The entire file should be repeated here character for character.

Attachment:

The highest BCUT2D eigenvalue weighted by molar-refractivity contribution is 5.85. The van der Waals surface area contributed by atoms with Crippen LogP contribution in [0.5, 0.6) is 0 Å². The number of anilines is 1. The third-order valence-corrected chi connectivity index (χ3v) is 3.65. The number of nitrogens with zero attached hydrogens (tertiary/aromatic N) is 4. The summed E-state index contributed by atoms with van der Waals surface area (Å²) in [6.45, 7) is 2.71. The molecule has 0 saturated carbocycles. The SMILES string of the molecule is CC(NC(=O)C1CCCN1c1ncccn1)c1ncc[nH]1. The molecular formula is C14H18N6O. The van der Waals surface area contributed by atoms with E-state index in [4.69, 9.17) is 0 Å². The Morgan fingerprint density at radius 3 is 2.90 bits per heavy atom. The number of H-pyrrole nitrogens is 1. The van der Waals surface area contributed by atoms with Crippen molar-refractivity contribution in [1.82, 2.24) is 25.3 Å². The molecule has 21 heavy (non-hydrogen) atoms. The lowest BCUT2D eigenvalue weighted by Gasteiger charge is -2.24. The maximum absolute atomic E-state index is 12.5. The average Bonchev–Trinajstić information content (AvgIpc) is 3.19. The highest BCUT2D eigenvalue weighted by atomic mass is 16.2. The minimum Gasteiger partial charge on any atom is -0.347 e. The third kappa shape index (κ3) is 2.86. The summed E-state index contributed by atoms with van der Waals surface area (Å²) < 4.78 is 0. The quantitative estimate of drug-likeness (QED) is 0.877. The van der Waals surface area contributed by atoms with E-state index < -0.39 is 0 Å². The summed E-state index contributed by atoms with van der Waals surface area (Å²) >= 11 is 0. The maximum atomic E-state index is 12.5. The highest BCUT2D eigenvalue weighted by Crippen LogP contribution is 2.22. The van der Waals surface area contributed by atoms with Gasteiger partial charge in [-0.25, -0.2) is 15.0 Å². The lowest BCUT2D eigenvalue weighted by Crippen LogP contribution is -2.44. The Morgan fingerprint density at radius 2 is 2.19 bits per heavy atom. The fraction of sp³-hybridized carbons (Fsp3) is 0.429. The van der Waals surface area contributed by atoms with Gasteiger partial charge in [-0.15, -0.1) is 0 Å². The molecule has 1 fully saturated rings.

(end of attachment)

The highest BCUT2D eigenvalue weighted by molar-refractivity contribution is 5.85. The van der Waals surface area contributed by atoms with Crippen LogP contribution in [0.5, 0.6) is 0 Å². The number of anilines is 1. The third-order valence-corrected chi connectivity index (χ3v) is 3.65. The number of nitrogens with zero attached hydrogens (tertiary/aromatic N) is 4. The summed E-state index contributed by atoms with van der Waals surface area (Å²) in [6.45, 7) is 2.71. The molecule has 0 saturated carbocycles. The SMILES string of the molecule is CC(NC(=O)C1CCCN1c1ncccn1)c1ncc[nH]1. The molecular formula is C14H18N6O. The van der Waals surface area contributed by atoms with E-state index in [4.69, 9.17) is 0 Å². The Morgan fingerprint density at radius 3 is 2.90 bits per heavy atom. The number of H-pyrrole nitrogens is 1. The van der Waals surface area contributed by atoms with Crippen molar-refractivity contribution in [1.82, 2.24) is 25.3 Å². The molecule has 21 heavy (non-hydrogen) atoms. The lowest BCUT2D eigenvalue weighted by Gasteiger charge is -2.24. The maximum absolute atomic E-state index is 12.5. The average Bonchev–Trinajstić information content (AvgIpc) is 3.19. The highest BCUT2D eigenvalue weighted by atomic mass is 16.2. The minimum Gasteiger partial charge on any atom is -0.347 e. The third kappa shape index (κ3) is 2.86. The summed E-state index contributed by atoms with van der Waals surface area (Å²) < 4.78 is 0. The quantitative estimate of drug-likeness (QED) is 0.877. The van der Waals surface area contributed by atoms with E-state index < -0.39 is 0 Å². The summed E-state index contributed by atoms with van der Waals surface area (Å²) >= 11 is 0. The maximum atomic E-state index is 12.5. The highest BCUT2D eigenvalue weighted by Crippen LogP contribution is 2.22. The van der Waals surface area contributed by atoms with Gasteiger partial charge in [-0.25, -0.2) is 15.0 Å². The lowest BCUT2D eigenvalue weighted by Crippen LogP contribution is -2.44. The Morgan fingerprint density at radius 2 is 2.19 bits per heavy atom. The fraction of sp³-hybridized carbons (Fsp3) is 0.429. The van der Waals surface area contributed by atoms with Gasteiger partial charge in [-0.15, -0.1) is 0 Å². The molecule has 1 fully saturated rings.